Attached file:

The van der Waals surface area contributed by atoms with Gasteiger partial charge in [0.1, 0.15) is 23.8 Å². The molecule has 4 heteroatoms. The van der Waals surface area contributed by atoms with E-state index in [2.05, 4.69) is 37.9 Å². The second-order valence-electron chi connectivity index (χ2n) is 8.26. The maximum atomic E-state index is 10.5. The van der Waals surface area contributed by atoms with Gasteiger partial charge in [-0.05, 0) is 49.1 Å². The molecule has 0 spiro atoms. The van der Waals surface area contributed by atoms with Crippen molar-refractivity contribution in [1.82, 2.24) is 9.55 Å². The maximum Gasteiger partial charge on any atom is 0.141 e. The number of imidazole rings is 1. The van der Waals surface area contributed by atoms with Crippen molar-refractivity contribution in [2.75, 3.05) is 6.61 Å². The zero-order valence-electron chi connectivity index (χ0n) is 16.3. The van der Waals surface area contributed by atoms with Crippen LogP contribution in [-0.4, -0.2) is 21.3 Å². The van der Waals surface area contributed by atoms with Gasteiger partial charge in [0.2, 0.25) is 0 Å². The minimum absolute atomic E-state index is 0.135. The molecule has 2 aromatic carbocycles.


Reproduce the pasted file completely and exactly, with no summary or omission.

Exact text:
The van der Waals surface area contributed by atoms with Gasteiger partial charge in [0.1, 0.15) is 23.8 Å². The molecule has 4 heteroatoms. The van der Waals surface area contributed by atoms with E-state index in [2.05, 4.69) is 37.9 Å². The second-order valence-electron chi connectivity index (χ2n) is 8.26. The maximum atomic E-state index is 10.5. The van der Waals surface area contributed by atoms with Gasteiger partial charge in [-0.05, 0) is 49.1 Å². The molecule has 0 spiro atoms. The van der Waals surface area contributed by atoms with Crippen molar-refractivity contribution in [1.82, 2.24) is 9.55 Å². The maximum Gasteiger partial charge on any atom is 0.141 e. The number of imidazole rings is 1. The van der Waals surface area contributed by atoms with Crippen molar-refractivity contribution in [2.75, 3.05) is 6.61 Å². The zero-order valence-electron chi connectivity index (χ0n) is 16.3. The van der Waals surface area contributed by atoms with Crippen LogP contribution in [-0.4, -0.2) is 21.3 Å². The van der Waals surface area contributed by atoms with Gasteiger partial charge in [0.2, 0.25) is 0 Å². The minimum absolute atomic E-state index is 0.135. The molecule has 2 aromatic carbocycles.